European Central Bank President, Mario Draghi
Spain's economy minister has dampened speculation that the country is about to seek a bailout of its bank sector.
Luis de Guindos said no decision would be made until audits of the banks were completed, possibly by the end of June, reports the BBC.
There have been reports in the past few days that Spain was seeking an immediate bailout from eurozone funds.
de Guindos was speaking in Brussels, where plans have been published that aim to ensure that taxpayers do not have to fund future bailouts of banks.
An IMF audit of Spain's banks is due next week, with further independent reports completed about two weeks after, de Guindos said.
"I have absolutely not discussed any intervention in Spain's banks today," de Guindos told reporters on the sidelines of meetings in Brussels.
Asked if Spain was preparing a request for EU aid, he said: "We are not preparing anything... we have a road map."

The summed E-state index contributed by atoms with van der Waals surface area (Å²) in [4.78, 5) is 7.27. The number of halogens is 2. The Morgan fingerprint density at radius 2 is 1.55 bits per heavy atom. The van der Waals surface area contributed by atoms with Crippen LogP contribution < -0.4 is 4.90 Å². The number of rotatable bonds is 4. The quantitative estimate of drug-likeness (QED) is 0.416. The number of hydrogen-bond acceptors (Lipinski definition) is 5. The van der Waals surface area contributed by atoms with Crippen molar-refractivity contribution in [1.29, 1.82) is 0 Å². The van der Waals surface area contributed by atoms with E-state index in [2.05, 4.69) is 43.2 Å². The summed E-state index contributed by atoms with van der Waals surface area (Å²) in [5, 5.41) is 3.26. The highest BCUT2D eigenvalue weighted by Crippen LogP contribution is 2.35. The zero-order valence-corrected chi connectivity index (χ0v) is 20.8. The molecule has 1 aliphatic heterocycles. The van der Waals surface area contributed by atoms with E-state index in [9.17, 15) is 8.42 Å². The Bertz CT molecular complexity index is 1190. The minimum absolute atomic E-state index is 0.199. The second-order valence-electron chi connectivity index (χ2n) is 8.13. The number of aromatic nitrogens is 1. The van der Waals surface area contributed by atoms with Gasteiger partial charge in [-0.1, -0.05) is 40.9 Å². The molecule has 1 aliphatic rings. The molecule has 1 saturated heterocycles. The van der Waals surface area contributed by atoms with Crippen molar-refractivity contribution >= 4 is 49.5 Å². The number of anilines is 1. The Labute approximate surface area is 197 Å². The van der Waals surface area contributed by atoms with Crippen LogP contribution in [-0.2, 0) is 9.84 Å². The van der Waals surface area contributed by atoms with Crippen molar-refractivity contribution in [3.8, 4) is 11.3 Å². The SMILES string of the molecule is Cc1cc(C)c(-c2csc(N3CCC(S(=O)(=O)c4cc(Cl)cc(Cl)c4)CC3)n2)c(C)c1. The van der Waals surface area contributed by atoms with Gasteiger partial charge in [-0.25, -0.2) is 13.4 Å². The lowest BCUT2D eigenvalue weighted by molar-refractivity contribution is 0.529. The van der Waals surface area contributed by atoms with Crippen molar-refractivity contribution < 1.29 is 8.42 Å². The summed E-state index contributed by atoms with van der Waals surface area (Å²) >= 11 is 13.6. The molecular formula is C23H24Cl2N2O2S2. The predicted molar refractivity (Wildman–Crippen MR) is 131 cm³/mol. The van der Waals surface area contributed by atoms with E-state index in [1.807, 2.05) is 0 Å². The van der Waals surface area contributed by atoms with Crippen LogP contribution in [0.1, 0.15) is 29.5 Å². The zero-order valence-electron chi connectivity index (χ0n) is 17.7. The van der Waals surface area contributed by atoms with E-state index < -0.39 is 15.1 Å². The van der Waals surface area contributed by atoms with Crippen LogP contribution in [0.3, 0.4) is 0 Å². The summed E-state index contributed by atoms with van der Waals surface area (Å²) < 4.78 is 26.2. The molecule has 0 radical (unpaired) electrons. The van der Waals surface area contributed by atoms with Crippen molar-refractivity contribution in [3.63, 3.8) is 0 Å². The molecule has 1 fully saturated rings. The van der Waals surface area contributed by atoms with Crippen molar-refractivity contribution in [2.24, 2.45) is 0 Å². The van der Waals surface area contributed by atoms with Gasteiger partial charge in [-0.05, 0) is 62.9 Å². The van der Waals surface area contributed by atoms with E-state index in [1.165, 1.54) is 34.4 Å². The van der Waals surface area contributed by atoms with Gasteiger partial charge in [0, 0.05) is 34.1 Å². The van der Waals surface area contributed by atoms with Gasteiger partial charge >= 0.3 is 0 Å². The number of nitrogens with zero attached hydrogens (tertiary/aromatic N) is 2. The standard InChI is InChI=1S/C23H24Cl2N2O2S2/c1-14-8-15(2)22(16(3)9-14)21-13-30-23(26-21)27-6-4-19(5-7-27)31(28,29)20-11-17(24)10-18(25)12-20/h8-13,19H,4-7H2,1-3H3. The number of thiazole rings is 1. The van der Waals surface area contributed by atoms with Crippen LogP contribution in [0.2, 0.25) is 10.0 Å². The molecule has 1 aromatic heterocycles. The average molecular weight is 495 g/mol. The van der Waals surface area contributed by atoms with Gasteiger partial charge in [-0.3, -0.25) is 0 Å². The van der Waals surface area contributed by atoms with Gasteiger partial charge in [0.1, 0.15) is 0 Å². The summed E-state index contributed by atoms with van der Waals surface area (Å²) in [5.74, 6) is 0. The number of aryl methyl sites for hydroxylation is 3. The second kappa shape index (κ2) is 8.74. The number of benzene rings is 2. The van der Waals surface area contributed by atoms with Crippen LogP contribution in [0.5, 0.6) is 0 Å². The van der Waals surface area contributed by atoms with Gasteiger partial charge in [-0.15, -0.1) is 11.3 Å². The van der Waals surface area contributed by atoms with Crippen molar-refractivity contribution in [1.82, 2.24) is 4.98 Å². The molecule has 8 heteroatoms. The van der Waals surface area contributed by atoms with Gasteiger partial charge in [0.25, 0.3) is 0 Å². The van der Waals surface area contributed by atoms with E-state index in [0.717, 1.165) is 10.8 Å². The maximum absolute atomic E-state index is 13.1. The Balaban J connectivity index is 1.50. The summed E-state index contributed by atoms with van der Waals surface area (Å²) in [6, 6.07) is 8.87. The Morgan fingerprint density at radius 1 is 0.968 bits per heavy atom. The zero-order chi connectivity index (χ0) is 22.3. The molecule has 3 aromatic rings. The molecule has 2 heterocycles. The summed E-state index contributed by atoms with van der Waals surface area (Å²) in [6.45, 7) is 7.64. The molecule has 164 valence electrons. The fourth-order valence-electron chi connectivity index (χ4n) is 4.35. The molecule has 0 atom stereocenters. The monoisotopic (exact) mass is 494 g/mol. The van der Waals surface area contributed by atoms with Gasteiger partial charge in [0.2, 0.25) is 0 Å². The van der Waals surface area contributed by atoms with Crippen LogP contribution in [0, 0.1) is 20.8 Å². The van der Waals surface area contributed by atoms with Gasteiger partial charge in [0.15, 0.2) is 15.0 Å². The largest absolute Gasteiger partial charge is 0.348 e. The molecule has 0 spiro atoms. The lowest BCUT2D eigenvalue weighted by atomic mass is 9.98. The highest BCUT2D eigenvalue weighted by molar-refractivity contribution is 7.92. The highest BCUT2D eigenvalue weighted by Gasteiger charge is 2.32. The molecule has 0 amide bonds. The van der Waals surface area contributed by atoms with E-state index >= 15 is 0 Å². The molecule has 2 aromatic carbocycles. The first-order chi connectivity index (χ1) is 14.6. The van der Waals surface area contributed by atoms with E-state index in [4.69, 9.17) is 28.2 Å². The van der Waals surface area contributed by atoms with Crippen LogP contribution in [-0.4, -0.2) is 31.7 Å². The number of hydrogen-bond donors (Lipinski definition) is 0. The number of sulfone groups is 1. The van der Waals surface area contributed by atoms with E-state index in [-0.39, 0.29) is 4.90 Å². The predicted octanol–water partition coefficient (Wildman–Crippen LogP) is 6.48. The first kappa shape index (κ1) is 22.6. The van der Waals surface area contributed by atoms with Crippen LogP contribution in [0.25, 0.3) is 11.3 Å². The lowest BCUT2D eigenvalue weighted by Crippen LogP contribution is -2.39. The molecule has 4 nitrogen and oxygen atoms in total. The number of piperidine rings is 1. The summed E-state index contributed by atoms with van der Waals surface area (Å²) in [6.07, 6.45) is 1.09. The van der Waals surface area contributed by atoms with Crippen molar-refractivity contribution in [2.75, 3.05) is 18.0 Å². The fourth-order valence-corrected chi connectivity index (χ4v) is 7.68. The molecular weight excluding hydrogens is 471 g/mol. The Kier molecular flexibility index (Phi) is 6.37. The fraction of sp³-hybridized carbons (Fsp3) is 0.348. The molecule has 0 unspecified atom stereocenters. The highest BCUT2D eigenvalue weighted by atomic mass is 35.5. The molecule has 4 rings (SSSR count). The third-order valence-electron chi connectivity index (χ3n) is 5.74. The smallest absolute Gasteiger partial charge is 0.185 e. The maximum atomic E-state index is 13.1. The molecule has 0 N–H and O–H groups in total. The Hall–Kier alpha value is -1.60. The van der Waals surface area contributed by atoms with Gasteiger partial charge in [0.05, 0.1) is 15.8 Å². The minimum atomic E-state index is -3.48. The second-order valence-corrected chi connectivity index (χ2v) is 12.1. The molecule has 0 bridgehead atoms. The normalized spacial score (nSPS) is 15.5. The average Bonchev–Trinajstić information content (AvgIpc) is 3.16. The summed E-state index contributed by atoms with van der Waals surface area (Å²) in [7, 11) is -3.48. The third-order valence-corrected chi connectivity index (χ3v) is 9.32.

With investors demanding higher returns to lend money to Spain, its finance minister said the credit markets were "effectively shut" to his country, inflaming worries that the country would be forced to join Greece, Portugal and Ireland and seek outside help.
Spain has to find at least 80bn euros ($100bn; £65bn) to strengthen its banks' capital buffers.
A key test will come on Thursday, with Spain due to auction up to 2bn euros of bonds.
Spain is keen to avoid having to ask for a European Union bailout as this would come with strict conditions.
It is instead seeking funds which could be injected directly into the banking system.
Reports suggesting EU officials are looking at how this could happen contributed to a rally on European markets late in the afternoon.
UK Prime Minister David Cameron and US President Barack Obama kept up pressure on European leaders, calling for an "immediate plan" to restore confidence, after the two men spoken on the telephone last night.
The prime minister is due to meet German Chancellor Angela Merkel on Thursday to discuss the issues.
The European Central Bank appeared unlikely to take any immediate action to provide further financial support, despite President Mario Draghi acknowledging the seriousness of the eurozone's crisis.
After the ECB left interest rates unchanged at 1% on Wednesday, Draghi suggested that further monetary policy was not the answer.